The son of Ue-nuku, the high priest in Hawaiki. Hawe-pōtiki was killed in revenge for the death of Pōtiki-roroa, a relative of Turi, who had been murdered by Ue-nuku. On one hot day, Turi ordered all the little children to run and bathe in the river Waimatuhirangi. Hawe-pōtiki, seeing all the other lads playing and swimming in the river, let down his guard and ran to the river. There he was waylaid by Turi who killed him in a moment. The boy's heart was cut out and his body eaten by Turi and his friends. The heart they placed among food offerings for Ue-nuku, that he might eat it. Ue-nuku had just ended his meal when one of his friends, who had found out what had been done, came and told him that he had eaten a part of his son.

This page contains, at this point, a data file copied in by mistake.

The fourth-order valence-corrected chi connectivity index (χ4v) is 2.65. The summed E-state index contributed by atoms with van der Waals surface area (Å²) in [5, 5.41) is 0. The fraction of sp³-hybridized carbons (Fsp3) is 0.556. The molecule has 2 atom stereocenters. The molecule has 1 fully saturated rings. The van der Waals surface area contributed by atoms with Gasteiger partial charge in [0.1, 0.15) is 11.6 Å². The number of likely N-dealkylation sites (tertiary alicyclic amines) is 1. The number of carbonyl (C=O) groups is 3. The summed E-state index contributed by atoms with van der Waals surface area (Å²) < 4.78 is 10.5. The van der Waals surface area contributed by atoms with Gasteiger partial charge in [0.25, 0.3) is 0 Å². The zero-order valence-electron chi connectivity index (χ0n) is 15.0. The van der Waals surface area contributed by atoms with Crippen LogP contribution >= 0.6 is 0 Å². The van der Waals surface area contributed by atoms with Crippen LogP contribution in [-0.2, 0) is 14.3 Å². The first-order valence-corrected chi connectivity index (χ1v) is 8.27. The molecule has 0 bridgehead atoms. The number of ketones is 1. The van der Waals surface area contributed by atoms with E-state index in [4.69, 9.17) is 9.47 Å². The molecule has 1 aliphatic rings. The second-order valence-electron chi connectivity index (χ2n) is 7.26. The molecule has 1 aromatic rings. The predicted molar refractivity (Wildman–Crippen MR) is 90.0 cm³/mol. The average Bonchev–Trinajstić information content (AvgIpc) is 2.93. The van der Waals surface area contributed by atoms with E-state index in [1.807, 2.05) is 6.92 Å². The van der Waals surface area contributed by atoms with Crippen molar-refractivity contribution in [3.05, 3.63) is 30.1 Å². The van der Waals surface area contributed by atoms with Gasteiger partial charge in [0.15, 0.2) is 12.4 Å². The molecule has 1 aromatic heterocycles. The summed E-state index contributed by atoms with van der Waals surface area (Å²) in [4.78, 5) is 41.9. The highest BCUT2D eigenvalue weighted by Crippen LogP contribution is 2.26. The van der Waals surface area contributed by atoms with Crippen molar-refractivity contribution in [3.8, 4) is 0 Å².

This led to the trouble by which Turi was driven out in the Aotea canoe to New Zealand.



  • Grey, Sir George. (1855). Polynesian Mythology. Auckland: Brett, p. 126 ff.